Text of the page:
A chance encounter with two strangers in an archaeologist's camp in Tanzania sees Essie Lawrence returning to the research base with a baby in her arms. Essie is to care for the little girl until the coming of the rains. And then hand her back.
One to ponder with your reading group: is it possible to love, and then let go?
Discussion points and questions:
- Did Essie have any real choice when she was handed the baby by Nandamara?
- Ian becomes frustrated to see his wife acting in unfamiliar ways, yet in his work he believes that 'change is the only constant'. In what ways does change come to affect their marriage?
- Do you understand Julia’s decision to live the rest of her life in Magadi, ‘the heart of their agony’, where the closest thing to happiness was a day of good, hard work and the satisfaction of seeing the camp run smoothly?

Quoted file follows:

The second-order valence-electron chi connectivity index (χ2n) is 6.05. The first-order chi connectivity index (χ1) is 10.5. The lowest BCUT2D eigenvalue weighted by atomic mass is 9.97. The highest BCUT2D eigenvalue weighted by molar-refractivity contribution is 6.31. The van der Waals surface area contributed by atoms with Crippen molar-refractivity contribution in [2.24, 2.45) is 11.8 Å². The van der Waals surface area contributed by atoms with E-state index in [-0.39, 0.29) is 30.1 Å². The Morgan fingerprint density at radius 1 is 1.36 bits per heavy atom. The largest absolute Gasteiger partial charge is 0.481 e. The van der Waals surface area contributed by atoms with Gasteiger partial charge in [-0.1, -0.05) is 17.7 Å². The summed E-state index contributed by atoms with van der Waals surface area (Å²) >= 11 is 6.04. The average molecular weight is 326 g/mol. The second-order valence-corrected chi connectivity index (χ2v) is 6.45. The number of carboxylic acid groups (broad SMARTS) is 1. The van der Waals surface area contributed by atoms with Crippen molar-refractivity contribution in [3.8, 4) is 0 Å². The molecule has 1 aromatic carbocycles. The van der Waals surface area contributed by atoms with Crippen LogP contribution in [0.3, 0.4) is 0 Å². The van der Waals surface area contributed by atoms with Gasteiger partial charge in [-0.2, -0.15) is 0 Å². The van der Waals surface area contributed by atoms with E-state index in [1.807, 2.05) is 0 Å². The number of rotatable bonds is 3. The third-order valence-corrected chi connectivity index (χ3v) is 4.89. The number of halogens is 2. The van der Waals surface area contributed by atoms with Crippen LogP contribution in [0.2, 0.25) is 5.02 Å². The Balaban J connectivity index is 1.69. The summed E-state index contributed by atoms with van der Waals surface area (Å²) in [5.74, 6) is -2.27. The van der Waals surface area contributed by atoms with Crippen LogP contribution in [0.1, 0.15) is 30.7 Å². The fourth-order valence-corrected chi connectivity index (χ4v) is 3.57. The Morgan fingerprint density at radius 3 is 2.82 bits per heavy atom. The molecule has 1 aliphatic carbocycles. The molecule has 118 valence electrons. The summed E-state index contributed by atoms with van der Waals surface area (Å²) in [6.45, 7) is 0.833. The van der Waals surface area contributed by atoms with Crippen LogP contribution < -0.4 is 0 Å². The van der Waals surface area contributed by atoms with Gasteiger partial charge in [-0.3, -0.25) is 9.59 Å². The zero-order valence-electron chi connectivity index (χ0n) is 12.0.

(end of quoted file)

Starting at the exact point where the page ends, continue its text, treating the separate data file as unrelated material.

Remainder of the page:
- Simon believes himself to be a ‘modern Tanzanian’. In what ways is this so? What has he rejected of his Hadza past, and what does he reclaim?
- Carl travels the world taking photographs but still feels a pull back to a single place he calls ‘home’. Discuss the notion of home as it is explored in the novel.
- In a world where our extended families may not be all that close, emotionally or physically, how do we find ‘our tribe’?
- What makes someone a mother?
- How does Essie’s time with Mara transform her?
- What roles do possessions play in our lives? Are there lessons to be learned from the Hadza, in a world on the brink of environmental crisis?
- Do you agree with Kisani’s statement: ‘The past had to be left behind, so that something new could begin.’?
- The Masaai women tell Essie, ‘You are her mother at this moment. The future is another time.’ What do you think this means?
- At the conclusion of the novel, Essie says ‘though it hurt so much, what had taken place was the best possible ending for the story’. Do you agree?